“Mental Health Mondays” is a Legacy Community Health series focused on behavioral health. Our goal is to jumpstart your week with compelling stories to inspire and move you toward a better tomorrow. If you have a mental health story you would like to see or share, email us. Check back here every Monday for a new installment of “Mental Health Mondays.”
By India Ogazi
After experiencing back-to-back trauma, everyday life weighed on Debra Odom like a ton of bricks. In 2008, she was the innocent victim of a drive-by shooting that left her body riddled with four gunshot wounds. And then, not long after, her mother died from the complications of multiple strokes. The physical and emotional pain of it all became too much to bear.
“I noticed a change in me,” Odom says. A once happy person, Odom became irritable and depressed and started having violent thoughts. She sought help.
No shame, no stigma
Odom admits that, at first, she felt unsure about receiving mental health care, because she didn’t want to be labeled as “crazy.” However, she was living in California at the time and felt mental health care was more accepted there, so she proceeded. A psychiatrist started Odom on an antidepressant medication and she improved.
“I felt so much better,” she says. “It mellowed me out.”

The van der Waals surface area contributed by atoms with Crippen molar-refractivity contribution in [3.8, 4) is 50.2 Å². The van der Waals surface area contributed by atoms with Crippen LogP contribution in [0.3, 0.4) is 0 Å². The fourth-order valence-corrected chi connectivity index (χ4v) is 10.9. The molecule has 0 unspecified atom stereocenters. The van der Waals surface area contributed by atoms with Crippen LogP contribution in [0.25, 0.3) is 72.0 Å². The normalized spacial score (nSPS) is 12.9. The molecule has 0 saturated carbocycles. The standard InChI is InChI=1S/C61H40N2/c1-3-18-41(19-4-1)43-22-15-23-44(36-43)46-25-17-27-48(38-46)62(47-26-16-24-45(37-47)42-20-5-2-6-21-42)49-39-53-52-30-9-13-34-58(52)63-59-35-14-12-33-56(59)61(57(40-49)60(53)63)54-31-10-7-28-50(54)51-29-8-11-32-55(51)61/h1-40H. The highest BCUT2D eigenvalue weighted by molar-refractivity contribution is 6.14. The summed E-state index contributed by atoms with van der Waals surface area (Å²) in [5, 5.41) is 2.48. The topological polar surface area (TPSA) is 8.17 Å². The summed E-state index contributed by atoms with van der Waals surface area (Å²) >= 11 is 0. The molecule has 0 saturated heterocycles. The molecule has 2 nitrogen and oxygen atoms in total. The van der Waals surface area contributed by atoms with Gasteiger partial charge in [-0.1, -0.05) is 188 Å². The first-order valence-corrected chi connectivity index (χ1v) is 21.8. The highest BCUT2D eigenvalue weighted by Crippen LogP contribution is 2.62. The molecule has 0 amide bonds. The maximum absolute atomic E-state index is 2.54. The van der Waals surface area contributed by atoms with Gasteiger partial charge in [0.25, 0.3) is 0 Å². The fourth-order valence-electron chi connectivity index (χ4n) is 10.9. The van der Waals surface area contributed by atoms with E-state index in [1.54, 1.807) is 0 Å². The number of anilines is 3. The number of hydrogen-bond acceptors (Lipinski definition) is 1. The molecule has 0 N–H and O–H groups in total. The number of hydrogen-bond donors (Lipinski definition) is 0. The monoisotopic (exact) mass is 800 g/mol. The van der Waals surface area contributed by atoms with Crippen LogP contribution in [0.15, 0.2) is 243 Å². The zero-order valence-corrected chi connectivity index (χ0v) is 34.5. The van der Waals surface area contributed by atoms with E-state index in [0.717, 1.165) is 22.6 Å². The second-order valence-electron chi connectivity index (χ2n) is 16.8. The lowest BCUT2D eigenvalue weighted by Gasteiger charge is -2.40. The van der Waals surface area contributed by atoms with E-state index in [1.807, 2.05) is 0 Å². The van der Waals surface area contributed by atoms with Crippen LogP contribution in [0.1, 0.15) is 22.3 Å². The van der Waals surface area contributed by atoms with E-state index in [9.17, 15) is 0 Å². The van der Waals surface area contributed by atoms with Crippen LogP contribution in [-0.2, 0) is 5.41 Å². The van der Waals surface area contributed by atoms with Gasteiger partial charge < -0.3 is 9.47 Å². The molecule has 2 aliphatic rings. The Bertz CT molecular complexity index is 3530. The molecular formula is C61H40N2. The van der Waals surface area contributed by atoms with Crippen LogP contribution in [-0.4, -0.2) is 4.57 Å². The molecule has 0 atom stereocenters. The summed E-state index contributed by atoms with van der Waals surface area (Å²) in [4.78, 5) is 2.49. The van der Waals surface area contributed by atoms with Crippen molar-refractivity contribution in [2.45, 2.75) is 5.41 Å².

Then, in 2014, Odom moved from California to Houston and began receiving behavioral health therapy at Legacy’s clinic in the Fifth Ward, where she was diagnosed with depression and post-traumatic stress disorder (PTSD).
Odom continued her medication regimen and found comfort with Legacy therapist Winderlyon Hebert.
According to the National Institute of Mental Health, people suffering from depression can be easily irritable, sad, feel hopeless and have a loss of interest in social activities — all symptoms which Odom showed when she began therapy at Legacy.
“Debra was tearful and had isolated herself from family and social interactions, when we first met,” says Hebert. But with monthly therapy sessions, Hebert says Odom has become more socially interactive and learned how to cope with her negative emotions in a healthy way — she has found joy.
Following Hebert’s advice to find positive outlets, Odom began cooking meals for the homeless with a local church. “We feed 150 to 200 people every Wednesday . . . it helps my depression to be around positive things,” says Odom, through happy tears.
Good days, bad days
Odom admits that she still has bad days where she doesn’t feel like getting out of bed. But thanks to her willingness to get help, stay in therapy and change her lifestyle, the bad days don’t come as often as they used to. Odom offers the following advice for others suffering with depression or PTSD: Have faith, don’t listen to negative thoughts and don’t be afraid to seek help. Better days are sure to come.
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